Just about everything else is great, too. It's hyper-stylized art direction makes it clear what terrain is and isn't safe, the plot is surprisingly compelling, and while not nearly as funny as Portal, it manages to get a few laughs in. Valve isn't about to give us a new game, so I'd highly recommend checking it out. Confusingly, Lightmatter is also a real company that makes photon-based CPUs. Hopefully they have more success in not destroying the world.

Platforms: PC

Time to beat: ~5 hours


Molek-Syntez (Zachtronics, 2019)

This is a puzzle game (surprise, surprise) from Zachtronics that basically acts as a sequel to their 2011 game, SpaceChem. Like that title, it's about creating complex molecules from sets of precursor chemicals, but unlike that game, it's as much about parallel programming as it is geometric optimization. You still need to find a way to fit all the chemical transformations you'll need to do into a small space, but now you have six different processors that can each move independently and perform actions on the atom or molecule in front of them. Success comes from making them work together as efficiently as possible.

I loved this until the last two puzzles, at which point the frustrating tedium of working with carbon rings and sulfur, which always comes bonded to four oxygen, got to be too much. Those puzzles might be a fair increase in difficulty, but working with these chemicals specifically in the way it wants you to just isn't fun after a certain level of complexity. I'd still recommend the game because it's cheap and everything except the last two puzzles is worth playing, but I didn't end up finishing.

Platforms: PC

Time to beat: 8+ hours

Mario Golf

Mario Golf: Super Rush (Camelot/Nintendo, 2021)

This is actually my first significant experience with Mario Golf, so I can't compare it to any previous game. My basis for it is games like Golf With Your Friends and other Mario sports games that also take a silly approach to athletics. I've also only played the regular golf mode in multiplayer, because that's all I'm particularly interested in.

It's good! I like that there are so many different characters, but I wish that there was more meaningful variation between them. Many have identical special shots and are only differentiated by small statistical differences, which is disappointing when compared with something like Mario Superstar Baseball. Similarly, while I like that there are loads of holes with three different tees in the game and that very lax out of bounds rules give you a lot of freedom, the individual holes on each course are rarely as distinct or zany as in Golf With Your Friends or even Wii Sports. Lastly, I really don't like that characters get better clubs as a result of playing with them repeatedly. It discourages trying out new characters and just isn't as interesting as unlockables in Mario's other sports outings.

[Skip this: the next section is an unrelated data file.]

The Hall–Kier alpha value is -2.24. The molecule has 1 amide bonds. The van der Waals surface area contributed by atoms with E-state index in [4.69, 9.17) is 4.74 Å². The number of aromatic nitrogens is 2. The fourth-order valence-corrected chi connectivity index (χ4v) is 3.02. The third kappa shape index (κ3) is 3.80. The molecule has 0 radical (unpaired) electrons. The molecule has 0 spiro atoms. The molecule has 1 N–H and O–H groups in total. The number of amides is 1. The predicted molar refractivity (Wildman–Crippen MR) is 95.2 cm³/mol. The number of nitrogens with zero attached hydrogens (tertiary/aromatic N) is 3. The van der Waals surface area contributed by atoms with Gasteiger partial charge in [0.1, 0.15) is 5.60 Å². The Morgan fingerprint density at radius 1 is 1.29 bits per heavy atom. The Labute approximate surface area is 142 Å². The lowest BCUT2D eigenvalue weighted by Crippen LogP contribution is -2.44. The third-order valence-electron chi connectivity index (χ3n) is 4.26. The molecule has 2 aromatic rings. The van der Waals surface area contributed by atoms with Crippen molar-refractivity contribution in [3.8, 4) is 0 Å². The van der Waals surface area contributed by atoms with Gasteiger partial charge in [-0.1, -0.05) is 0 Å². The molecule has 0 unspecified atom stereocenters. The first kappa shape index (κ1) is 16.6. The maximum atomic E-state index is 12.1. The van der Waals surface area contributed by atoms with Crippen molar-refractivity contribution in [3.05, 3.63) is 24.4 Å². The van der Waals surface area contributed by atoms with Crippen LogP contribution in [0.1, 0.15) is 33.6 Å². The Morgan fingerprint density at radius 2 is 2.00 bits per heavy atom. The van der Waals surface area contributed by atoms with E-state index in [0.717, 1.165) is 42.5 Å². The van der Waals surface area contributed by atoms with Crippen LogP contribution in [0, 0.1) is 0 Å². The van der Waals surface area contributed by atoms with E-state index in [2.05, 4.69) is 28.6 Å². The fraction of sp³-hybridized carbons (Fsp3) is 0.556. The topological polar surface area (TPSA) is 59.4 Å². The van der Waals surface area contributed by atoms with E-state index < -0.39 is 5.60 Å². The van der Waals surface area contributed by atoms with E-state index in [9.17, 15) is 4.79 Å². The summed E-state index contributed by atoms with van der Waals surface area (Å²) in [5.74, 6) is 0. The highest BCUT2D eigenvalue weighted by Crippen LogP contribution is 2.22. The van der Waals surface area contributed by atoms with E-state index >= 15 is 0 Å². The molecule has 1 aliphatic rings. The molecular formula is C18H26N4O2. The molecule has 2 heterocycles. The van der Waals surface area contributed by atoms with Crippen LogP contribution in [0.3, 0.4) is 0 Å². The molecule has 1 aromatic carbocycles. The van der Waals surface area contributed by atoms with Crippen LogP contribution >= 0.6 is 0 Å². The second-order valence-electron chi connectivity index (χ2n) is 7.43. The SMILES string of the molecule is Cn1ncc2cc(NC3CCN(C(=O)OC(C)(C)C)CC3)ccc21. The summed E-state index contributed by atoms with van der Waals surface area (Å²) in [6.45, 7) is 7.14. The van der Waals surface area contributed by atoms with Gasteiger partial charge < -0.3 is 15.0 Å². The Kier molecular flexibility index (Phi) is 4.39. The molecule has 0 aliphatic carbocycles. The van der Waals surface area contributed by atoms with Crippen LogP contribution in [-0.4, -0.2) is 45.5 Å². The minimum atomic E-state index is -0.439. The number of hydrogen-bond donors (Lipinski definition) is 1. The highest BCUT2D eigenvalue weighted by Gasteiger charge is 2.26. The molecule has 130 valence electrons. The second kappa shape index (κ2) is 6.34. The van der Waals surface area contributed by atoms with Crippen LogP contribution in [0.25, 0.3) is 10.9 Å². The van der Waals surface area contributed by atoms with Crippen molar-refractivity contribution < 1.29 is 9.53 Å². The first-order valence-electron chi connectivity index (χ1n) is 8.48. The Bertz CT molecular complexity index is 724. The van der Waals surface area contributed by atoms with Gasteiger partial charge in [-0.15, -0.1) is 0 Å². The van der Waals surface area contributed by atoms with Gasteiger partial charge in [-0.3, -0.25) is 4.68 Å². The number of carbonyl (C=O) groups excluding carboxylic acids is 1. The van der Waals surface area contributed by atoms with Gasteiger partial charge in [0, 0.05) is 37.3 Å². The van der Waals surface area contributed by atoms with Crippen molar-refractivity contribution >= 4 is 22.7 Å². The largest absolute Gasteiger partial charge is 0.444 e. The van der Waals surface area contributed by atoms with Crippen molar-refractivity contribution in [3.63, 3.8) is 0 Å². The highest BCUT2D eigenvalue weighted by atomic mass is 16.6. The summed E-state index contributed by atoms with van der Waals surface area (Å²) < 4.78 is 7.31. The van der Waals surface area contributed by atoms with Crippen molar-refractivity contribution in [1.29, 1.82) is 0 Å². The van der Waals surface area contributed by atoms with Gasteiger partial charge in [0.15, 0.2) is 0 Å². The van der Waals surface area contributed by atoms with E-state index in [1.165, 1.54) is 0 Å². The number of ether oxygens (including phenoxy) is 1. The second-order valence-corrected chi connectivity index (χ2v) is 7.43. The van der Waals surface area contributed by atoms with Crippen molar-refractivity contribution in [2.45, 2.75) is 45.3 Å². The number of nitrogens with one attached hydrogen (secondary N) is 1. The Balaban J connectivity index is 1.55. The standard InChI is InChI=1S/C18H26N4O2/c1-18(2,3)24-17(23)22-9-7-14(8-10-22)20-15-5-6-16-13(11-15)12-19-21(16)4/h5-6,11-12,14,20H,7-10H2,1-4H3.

Still, like I said, it's good. It didn't blow me away by any means, but it has enough content and is easy enough to pick up and play that I think it'll be a great fit for airplanes and as a filler multiplayer game when you need something light. I'd recommend it on sale.

Platforms: Switch

Time to beat: 5 hours to get through all the multiplayer courses

Fire Tonight

Fire Tonight (Reptoid/Way Down Deep, 2021)

I highlighted this as one of my anticipated indie games of 2021 back in June. As I said then, it's a Captain Toad-esque puzzle game about rotating the camera to help you navigate small environments. Each chapter ends with a point and click scene starring Devin, who Maya, the other main character, is trying to reach in the midst of a fire. Some people have called out their relationship as one of the best parts of the game, but honestly, I'm not seeing it. Devin has the intelligence and life skills of a sitcom dad, and while Maya is better, she's still not interesting.

The bigger issue, though, is that I didn't realize I was playing more than a third of the game back when finished the demo. I got through the whole thing in 45 minutes even while pausing repeatedly to chat in Discord. Is that a fair length for $6? Sure. The problem, rather than the price, is that it doesn't justify itself in 45 minutes. The plot doesn't establish its characters, the puzzles don't evolve their mechanics, and the whole thing feels like an extended demo of a bigger game. As a result, and even though I enjoyed it, I fully expect that I'll have forgotten this game in a few months. A shame.

Platforms: PC, Switch

Time to beat: 45 minutes